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Roll your own static blog analytics

·1288 words·7 mins·
A small brown deer-like animal hiding in vegetation
visualsofdana via Unsplash

Static blogs come with tons of advantages. They’re cheap to serve. You store all your changes in git. People with spotty internet connections can clone your blog and run it locally.

However, one of the challenges that I’ve run into over the years is around analytics.

I could quickly add Google Analytics to the site and call it a day, but is that a good idea? Many browsers have ad blocking these days and the analytics wouldn’t even run. For those that don’t have an ad blocker, do I want to send more data about them to Google? 🙃

How about running my own self-hosted analytics platform? That’s pretty easy with containers, but most ad blockers know about those, too.

This post talks about how to host a static blog in a container behind a Caddy web server. We will use goaccess to analyze the log files on the server itself to avoid dragging in an analytics platform.

Why do you need analytics? #

Yes, yes, I know this comes from the guy who wrote a post about writing for yourself, but sometimes I like to know which posts are popular with other people. I also like to know if something’s misconfigured and visitors are seeing 404 errors for pages which should be working.

It can also be handy to know when someone else is writing about you, especially when those things are incorrect. 😉

So my goals here are these:

  • Get some basic data on what’s resonating with people and what isn’t
  • Find configuration errors that are leading visitors to error pages
  • Learn more about who is linking to the site
  • Do all this without impacting user privacy through heavy javascript trackers

What are the ingredients? #

There are three main pieces:

  1. Caddy, a small web server that runs really well in containers
  2. This blog, which is written with Hugo and stored in GitHub
  3. Goaccess, a log analyzer with a capability to do live updates via websockets

Caddy will write logs to a location that goaccess can read. In turn, goaccess will write log analysis to an HTML file that caddy can serve. The HTML file served by caddy will open a websocket to goaccess for live analytics.

A static blog in a container? #

We can pack a static blog into a very thin container with an extremely lightweight web server. After all, caddy can handle automatic TLS certificate installation, logging, and caching. That just means we need the most basic webserver in the container itself.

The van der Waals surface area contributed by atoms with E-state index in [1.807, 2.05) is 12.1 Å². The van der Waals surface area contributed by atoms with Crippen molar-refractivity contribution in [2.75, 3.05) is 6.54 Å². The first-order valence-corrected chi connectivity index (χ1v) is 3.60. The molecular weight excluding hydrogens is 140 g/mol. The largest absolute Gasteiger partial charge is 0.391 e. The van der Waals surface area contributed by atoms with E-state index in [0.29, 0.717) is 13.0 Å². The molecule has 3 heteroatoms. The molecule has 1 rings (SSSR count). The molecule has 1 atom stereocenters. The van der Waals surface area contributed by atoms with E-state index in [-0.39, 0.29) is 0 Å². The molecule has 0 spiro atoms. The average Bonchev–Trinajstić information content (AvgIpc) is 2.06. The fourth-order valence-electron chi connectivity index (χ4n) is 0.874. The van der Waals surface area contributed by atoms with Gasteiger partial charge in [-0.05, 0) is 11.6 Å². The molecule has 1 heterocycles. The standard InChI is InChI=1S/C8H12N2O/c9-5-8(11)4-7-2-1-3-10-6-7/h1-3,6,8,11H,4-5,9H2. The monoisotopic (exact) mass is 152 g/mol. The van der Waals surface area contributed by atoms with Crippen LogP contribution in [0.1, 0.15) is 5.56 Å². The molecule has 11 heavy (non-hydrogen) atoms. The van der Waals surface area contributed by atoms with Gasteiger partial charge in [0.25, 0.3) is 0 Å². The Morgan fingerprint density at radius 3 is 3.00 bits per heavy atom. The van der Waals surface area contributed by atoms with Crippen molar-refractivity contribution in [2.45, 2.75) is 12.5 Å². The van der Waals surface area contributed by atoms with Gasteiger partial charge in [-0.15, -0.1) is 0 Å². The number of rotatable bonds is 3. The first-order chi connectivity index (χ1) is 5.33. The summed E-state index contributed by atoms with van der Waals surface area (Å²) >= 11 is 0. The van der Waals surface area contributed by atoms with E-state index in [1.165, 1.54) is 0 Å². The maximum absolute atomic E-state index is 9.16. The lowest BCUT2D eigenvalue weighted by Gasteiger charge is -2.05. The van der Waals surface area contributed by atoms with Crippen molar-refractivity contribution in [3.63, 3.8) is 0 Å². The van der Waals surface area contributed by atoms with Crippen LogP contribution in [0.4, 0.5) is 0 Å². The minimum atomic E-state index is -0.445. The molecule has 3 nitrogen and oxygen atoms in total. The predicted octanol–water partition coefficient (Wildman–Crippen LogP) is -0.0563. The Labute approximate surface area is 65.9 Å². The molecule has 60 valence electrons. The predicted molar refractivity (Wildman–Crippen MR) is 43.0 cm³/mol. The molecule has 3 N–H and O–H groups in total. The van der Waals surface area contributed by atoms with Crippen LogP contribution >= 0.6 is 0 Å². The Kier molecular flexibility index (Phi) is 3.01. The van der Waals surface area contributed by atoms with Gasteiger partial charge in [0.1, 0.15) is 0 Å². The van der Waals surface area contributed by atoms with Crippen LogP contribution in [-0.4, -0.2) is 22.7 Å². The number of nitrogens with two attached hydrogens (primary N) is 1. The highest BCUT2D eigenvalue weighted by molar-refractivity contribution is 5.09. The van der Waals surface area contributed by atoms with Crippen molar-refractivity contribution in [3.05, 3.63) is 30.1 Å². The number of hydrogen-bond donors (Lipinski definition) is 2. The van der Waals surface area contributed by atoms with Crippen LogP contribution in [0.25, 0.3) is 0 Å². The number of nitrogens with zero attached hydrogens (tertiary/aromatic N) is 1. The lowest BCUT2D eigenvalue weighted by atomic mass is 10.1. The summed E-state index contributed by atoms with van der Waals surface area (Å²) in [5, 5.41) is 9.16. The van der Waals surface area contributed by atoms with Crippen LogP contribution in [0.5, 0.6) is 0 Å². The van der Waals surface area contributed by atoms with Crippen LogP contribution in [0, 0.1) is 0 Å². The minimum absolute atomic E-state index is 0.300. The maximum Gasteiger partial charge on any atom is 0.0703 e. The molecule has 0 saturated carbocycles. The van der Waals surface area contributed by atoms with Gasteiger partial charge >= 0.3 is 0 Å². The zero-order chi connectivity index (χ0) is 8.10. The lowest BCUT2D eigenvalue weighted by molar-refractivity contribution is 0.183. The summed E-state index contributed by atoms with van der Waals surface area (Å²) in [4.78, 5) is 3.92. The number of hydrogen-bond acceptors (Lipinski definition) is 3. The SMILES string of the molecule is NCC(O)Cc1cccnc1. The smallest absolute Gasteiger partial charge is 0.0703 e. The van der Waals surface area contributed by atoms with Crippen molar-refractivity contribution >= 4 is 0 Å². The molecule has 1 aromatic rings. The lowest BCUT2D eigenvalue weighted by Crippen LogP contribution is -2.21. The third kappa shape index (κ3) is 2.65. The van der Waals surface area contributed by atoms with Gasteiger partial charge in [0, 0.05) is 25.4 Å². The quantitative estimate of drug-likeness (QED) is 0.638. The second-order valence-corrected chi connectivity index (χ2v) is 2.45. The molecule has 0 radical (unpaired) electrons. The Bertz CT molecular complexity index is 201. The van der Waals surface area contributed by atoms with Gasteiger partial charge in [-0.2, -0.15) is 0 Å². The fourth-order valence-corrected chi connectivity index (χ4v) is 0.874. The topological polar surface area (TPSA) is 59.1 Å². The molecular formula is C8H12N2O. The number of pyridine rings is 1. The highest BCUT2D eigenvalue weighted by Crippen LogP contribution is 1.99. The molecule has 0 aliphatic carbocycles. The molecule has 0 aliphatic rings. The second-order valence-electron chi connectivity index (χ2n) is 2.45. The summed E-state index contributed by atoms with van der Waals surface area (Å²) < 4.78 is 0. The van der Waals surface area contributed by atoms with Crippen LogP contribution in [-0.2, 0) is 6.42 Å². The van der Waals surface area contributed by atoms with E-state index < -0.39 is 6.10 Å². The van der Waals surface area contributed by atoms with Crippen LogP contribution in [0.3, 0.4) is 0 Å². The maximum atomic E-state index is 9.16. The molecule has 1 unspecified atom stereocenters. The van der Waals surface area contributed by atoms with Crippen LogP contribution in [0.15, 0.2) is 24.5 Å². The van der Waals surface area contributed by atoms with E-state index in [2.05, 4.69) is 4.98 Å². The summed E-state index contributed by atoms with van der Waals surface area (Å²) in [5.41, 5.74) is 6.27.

I was considering a second caddy container with the blog content in it until I stumbled upon a great post by Florin Lipan about The smallest Docker image to serve static websites. He went down a rabbit hole to make the smallest possible web server container with busybox.

His first stop led to a 1.25MB container, and that’s tiny enough for me.1 🤏

I built a container workflow in GitHub Actions that builds a container, puts the blog in it, and stores that container as a package in the GitHub repository. It all starts with a brief Dockerfile:

RUN adduser -D static
USER static
WORKDIR /home/static
COPY ./public/ /home/static
CMD ["busybox", "httpd", "-f", "-p", "3000"]

We start with busybox, add a user, put the website content into the user’s home directory, and start busybox’s httpd server. The container starts up and serves the static content on port 3000.

Caddy logs #

Caddy writes its logs in a JSON format and goaccess already knows how to parse caddy logs. Our first step is to get caddy writing some logs. In my case, I have a directory called caddy/logs/ in my home directory where those logs are written.

I’ll mount the log storage into the caddy container and mount one extra directory to hold the HTML file that goaccess will write. Here’s my docker-compose.yaml excerpt:

    container_name: caddy
      - "80:80/tcp"
      - "443:443/tcp"
      - "443:443/udp"
    restart: unless-stopped
      - ./caddy/Caddyfile:/etc/caddy/Caddyfile:Z